Although Russian fur hunters had established temporary shore stations in Alaska earlier, the Three Saints site was intended to be a permanent colonial settlement. The site was poorly chosen, for the hillside above the shore area was too steep to build on, and the shore area was too small for a substantial settlement. When it was visited in 1790, it was described as a cluster of small structures (probably barabaras), with a population of about fifty men and a small number of women. The site was harmed by subsidence and a probable tsunami in the wake of a 1788 earthquake, and Alexander Baranov in 1791 began moving the settlement to the location of present-day Kodiak. The site continued to be occupied as a smaller station of lesser importance until roughly the mid-19th century, at which time it was relocated to a site about 2 kilometres (1.2 mi) away.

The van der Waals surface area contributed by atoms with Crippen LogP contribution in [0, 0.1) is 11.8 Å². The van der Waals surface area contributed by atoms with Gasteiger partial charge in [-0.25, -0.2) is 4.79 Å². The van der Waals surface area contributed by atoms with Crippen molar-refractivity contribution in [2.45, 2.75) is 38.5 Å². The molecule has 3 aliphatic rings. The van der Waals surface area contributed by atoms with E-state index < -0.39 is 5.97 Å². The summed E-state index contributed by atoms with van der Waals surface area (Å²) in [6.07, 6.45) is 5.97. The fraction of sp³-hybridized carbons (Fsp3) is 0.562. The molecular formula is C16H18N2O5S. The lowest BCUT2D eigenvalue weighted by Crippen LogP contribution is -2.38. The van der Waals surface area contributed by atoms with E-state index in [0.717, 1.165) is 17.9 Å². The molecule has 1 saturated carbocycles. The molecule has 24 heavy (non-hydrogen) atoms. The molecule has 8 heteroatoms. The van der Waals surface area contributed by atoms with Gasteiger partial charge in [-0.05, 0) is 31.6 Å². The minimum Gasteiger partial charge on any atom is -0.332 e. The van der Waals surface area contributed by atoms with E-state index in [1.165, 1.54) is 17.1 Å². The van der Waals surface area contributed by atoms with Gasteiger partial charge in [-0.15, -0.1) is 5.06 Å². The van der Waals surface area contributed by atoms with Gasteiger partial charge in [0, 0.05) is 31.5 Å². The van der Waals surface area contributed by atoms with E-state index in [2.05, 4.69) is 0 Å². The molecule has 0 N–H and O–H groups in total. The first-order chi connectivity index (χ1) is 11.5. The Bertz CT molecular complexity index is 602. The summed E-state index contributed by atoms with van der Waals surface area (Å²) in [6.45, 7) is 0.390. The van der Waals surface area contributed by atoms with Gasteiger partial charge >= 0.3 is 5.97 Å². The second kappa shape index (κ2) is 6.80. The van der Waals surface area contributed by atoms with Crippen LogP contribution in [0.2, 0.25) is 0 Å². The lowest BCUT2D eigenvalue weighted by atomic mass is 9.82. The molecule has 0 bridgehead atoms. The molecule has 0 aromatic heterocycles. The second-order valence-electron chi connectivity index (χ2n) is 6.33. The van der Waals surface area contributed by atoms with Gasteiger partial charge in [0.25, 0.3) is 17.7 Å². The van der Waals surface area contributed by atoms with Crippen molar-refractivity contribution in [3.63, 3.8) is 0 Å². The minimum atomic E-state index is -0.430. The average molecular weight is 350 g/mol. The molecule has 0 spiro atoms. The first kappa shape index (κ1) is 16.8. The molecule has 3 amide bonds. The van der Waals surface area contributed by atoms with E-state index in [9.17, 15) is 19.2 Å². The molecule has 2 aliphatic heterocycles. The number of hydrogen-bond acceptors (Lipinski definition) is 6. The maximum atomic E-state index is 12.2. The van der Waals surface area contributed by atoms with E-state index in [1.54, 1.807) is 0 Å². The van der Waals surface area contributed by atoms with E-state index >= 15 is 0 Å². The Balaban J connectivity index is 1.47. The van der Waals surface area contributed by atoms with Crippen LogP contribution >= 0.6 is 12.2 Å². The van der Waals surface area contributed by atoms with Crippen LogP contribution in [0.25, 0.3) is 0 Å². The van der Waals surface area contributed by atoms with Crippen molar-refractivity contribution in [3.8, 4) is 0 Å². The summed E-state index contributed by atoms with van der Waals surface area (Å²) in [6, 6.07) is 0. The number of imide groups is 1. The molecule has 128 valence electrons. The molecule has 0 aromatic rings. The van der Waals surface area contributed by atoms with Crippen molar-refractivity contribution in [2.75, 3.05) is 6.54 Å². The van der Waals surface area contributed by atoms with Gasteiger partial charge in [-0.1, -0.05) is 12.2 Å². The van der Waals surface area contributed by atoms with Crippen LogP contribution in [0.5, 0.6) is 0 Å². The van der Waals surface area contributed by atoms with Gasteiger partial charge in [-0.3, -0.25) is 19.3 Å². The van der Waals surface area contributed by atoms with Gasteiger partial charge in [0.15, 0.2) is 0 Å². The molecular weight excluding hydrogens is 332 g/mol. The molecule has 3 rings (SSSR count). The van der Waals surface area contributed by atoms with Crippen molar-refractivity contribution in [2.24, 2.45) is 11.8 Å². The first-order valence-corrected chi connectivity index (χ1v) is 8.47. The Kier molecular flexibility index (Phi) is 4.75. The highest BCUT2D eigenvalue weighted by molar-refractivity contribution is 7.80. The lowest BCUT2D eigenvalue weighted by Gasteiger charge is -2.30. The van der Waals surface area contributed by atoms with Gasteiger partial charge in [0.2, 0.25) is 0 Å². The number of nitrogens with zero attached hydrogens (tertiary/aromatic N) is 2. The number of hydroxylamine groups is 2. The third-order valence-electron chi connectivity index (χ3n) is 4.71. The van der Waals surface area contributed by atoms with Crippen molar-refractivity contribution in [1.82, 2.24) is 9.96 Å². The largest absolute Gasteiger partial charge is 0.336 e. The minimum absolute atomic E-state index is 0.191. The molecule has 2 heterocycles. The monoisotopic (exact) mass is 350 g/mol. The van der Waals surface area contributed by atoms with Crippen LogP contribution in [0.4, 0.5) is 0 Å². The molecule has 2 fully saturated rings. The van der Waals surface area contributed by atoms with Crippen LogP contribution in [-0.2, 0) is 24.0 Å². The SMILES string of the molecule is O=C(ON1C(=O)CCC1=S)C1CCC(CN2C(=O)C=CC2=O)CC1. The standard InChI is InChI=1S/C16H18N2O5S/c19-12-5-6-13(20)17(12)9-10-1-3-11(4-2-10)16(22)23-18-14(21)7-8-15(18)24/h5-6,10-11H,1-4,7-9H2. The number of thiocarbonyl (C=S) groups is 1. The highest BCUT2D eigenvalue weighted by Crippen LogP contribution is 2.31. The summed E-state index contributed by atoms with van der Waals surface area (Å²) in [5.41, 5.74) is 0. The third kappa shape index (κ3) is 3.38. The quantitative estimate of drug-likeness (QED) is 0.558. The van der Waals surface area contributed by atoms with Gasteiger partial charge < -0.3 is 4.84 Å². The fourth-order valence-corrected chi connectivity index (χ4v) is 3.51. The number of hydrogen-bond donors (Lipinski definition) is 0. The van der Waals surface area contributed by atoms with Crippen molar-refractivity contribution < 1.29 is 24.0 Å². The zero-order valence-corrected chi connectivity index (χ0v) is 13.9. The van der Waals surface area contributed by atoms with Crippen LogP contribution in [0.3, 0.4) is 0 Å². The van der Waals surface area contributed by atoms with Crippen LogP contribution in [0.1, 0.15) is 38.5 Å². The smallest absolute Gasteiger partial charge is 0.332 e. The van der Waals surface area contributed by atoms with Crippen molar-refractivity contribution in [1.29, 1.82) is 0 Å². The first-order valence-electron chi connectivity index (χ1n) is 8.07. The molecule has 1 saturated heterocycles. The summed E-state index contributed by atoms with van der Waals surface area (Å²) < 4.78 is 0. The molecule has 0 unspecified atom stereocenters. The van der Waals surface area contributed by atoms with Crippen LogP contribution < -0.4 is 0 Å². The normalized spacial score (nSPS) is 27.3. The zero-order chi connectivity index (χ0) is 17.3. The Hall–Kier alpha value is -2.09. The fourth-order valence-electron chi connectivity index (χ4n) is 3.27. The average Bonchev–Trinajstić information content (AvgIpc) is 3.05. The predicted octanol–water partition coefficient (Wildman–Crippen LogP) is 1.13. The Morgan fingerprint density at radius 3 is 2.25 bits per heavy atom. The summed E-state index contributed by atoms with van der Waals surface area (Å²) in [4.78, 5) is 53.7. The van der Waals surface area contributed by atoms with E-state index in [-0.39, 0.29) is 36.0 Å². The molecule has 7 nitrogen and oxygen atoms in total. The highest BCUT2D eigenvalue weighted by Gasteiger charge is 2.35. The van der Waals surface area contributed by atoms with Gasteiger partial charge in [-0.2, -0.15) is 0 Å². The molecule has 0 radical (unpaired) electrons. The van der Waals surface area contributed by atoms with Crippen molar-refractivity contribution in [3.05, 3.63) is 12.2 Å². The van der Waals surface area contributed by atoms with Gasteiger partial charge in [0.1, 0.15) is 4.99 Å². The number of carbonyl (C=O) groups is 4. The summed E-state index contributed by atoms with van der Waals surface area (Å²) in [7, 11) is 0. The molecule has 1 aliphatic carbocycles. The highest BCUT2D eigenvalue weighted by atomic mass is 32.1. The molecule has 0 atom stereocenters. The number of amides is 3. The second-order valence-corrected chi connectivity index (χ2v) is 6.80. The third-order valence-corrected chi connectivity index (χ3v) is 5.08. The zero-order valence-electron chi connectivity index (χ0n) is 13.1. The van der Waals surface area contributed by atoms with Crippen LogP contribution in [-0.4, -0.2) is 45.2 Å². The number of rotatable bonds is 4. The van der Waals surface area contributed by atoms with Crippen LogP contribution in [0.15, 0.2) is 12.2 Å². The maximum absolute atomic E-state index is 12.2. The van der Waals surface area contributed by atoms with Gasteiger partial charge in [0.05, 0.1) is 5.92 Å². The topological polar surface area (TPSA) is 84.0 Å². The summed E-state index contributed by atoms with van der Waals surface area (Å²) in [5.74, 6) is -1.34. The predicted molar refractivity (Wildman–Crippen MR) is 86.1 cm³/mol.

Only a few remnants of the Russian occupation remain on the surface. These are mainly pits and rectangular depressions, indications of where structures were located, and some plants that are evidence of the small-scale agriculture which was practiced there. The settlement's cemetery was located to its southeast. Excavation at the site also yielded evidence that it was built on the site of an older native settlement, dating to c. 100 BCE.